As time continues to advance, and the mindless mass-production profit-hunting machine of America continues to grind all things of quality into dust under its relentless boots, I expect "computers" as they are sold to grow ever more shitty on average, and ever more expensive at the high end (obviously in relative terms, but more importantly also in absolute terms of inflation-adjusted dollars between tsub0 and tsub1). To substantiate the point, consider the following: in mid-2012 you could purchase a Macbook Air i5 with a 1.8 GHz processor in it. Today, the i5 in the Macbook Air only pushes 1.6 GHz. You could cram up to 8 gigs of RAM into the 2012 model, and the 2015 model comes with 4 total that cannot be upgraded. So - not only are you paying for less material in the actual machines, they're materially slower, and the Macintosh operating system demands even more of the poor video card for its endless "improvements" in gaussian blurs on user-interface elements. That, friends, is crapflation in action. The relentless cheapening of all good things in the name of squeezing an additional penny out per unit4.

Since that's an assumption about life that Stan and I share with many others in La Serenissima, we also expect an (eventual) brisk trade in high-grade computer parts. Motherboards needing only a CPU, EEC RAM and the controllers therefor, capacitors that have some years of life left in them, Trinitron monitors and the higher-quality knockoffs, the list goes on and on nearly ad infinitum. Not only are there good manufacturers and bad manufacturers, but good fabs have bad years, and vice versa.

The gig (on the table, available for any who'd take it on and stick with the miserable hobby for a decade or three) is simple: build an exhaustive knowledge of every company that has ever made computer parts and an exhaustive understanding of which parts were made well and not at which point in time. In building this, you'll also learn to identify fakes (for as the value of this ancient technology increases you can bet your ass that the prices will march similarly and inevitably upwards). You'll work endlessly to source great big bags of spare parts, and rummage through them for the ten out of five hundred that still actually work. Eventually, you'll be sitting on a tidy little dragon's hoard of top-grade computronium, will be able to evaluate other freshly-mined nuggets for quality, and have the skills to both build "new" computers from old parts, and repair that which to most of us derping around on computers today would be considered broken beyond the point of repair, even if it's just a single fried component.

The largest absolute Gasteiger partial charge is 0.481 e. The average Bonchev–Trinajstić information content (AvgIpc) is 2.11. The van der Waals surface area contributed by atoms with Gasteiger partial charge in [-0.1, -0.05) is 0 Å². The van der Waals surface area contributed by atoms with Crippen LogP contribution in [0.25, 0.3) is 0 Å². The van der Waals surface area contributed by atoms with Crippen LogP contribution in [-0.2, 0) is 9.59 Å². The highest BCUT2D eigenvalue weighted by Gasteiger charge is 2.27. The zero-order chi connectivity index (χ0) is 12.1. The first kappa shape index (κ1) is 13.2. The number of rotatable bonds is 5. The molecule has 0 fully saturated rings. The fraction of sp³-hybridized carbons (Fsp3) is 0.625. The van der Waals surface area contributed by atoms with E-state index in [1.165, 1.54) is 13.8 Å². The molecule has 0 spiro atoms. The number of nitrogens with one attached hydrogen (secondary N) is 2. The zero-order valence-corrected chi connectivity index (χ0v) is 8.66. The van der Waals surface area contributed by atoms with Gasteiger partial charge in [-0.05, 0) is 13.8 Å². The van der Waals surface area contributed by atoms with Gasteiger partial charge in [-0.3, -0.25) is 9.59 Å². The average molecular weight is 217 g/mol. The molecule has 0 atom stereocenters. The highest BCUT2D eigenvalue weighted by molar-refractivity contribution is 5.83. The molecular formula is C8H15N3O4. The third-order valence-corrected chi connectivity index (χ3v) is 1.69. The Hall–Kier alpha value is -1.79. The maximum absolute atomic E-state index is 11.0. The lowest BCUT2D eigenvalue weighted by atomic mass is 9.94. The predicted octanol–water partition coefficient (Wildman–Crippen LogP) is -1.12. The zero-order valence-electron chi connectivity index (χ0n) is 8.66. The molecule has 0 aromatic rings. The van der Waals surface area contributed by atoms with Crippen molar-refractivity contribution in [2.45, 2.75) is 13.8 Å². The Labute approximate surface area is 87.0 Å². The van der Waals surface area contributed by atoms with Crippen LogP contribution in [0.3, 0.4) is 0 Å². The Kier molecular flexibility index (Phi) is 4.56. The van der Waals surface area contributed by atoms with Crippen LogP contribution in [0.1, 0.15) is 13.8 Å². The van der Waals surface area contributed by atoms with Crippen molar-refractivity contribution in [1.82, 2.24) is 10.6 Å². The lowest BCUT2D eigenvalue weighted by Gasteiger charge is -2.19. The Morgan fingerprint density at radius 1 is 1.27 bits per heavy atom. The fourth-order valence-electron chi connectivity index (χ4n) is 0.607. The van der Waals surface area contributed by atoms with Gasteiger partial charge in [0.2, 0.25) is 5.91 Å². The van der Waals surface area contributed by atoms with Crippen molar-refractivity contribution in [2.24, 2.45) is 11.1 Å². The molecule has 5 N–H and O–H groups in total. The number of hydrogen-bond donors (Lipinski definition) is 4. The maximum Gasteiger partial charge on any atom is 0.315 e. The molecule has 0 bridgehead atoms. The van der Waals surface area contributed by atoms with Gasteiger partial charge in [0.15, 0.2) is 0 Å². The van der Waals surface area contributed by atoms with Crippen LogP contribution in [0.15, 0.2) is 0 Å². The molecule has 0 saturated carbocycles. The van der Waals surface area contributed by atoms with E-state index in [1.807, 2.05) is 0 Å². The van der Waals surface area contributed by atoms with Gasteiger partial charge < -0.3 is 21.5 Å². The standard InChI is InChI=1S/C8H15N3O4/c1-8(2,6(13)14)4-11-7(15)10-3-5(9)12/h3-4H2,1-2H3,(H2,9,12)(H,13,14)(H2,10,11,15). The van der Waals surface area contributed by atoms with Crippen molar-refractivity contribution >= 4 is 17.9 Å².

Then you'll have an entirely different problem: in a sea of frauds, who'd have any reason to trust you? People in this line of work cannot simply hang out a shingle and have custom trickle in. This kind of job caters to people with shitloads of money and esoteric taste in things. The market (today) for these services is vastly smaller even than the market for sommelier services, and most people consider the sourcing of wine for stores and rich fuckers an impossibly difficult business to get into. The computronium curation profession doesn't even have it's own web of trust yet.